Rep. Fred Keller, R-Pa., told Newsmax that he was ''a huge no'' vote on the proposed $1.2 trillion infrastructure package going through Congress.
''The infrastructure package is more of the same [Democratic spending],'' Keller said on Tuesday's ''American Agenda.'' ''More than half of it doesn't even go for what we would consider infrastructure. That's a huge 'no' [vote from me].''
While Democrats hold a razor-thin majority in the House 220-212 with three vacancies, the Senate is evenly split 50-50, with Democratic Vice President Kamala Harris casting the tie-breaking vote, meaning that Democrats can lose only a few votes if they hope to pass any legislation.
Progressive Democrats want to see the infrastructure bill go to the floor of the House at the same time as a $3.5 trillion budget reconciliation bill containing several key components of their agenda, including expanding Medicaid and Medicare, free prekindergarten, free community college tuition, and items designed to address climate change.
They say they may withhold support for the infrastructure bill if the larger bill is cut or voted on separately.
Moderate Democrats in the Senate, namely Joe Manchin of West Virginia and Kyrsten Sinema of Arizona, say they won't support the larger bill unless it is reduced, and may even vote down the infrastructure bill if that does not happen, effectively killing both.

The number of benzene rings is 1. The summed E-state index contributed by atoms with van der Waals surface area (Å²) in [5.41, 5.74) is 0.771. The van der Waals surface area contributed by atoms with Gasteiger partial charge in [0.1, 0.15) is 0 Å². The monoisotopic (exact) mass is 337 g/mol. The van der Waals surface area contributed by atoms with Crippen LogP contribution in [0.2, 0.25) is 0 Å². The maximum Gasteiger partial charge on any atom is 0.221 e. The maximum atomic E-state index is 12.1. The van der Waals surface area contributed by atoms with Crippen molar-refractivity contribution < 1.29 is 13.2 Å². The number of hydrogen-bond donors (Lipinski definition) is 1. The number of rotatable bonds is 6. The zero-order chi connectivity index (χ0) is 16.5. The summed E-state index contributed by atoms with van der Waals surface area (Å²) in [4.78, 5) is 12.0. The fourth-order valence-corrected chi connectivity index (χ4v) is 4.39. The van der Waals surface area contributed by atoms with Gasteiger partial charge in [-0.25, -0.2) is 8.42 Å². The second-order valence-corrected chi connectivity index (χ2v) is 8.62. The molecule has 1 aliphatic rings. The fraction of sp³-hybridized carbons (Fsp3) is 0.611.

President Joe Biden hosted Democrats from both sides at the White House on Tuesday to try to negotiate a solution.
White House press secretary Jen Psaki said Tuesday that the meetings in the morning and afternoon were ''showing progress'' with the progressives and moderates coming together.
''These are serious policy discussions, often on nitty-gritty details, and they aren't duels between factions of the party,'' Psaki said. ''There's broad agreement, actually, about the vast majority of issues here.''
Keller said the problem is what is being defined in the bill as infrastructure, and that a large part of the money would go to fund other items instead.
''Let's call infrastructure, infrastructure. We can agree that it is roads, and bridges, and water treatment, wastewater treatment, freshwater utilities,'' he said. ''We can agree on broadband internet access. We can agree on those things. Let's not put all the other things in this bill. There's $400 million in it for Medicaid expansion. That's not infrastructure.''
A small number of Republicans in the Senate initially agreed to support the infrastructure bill on its own, but pulled that support when Democrats refused to separate the bills during the legislative process.
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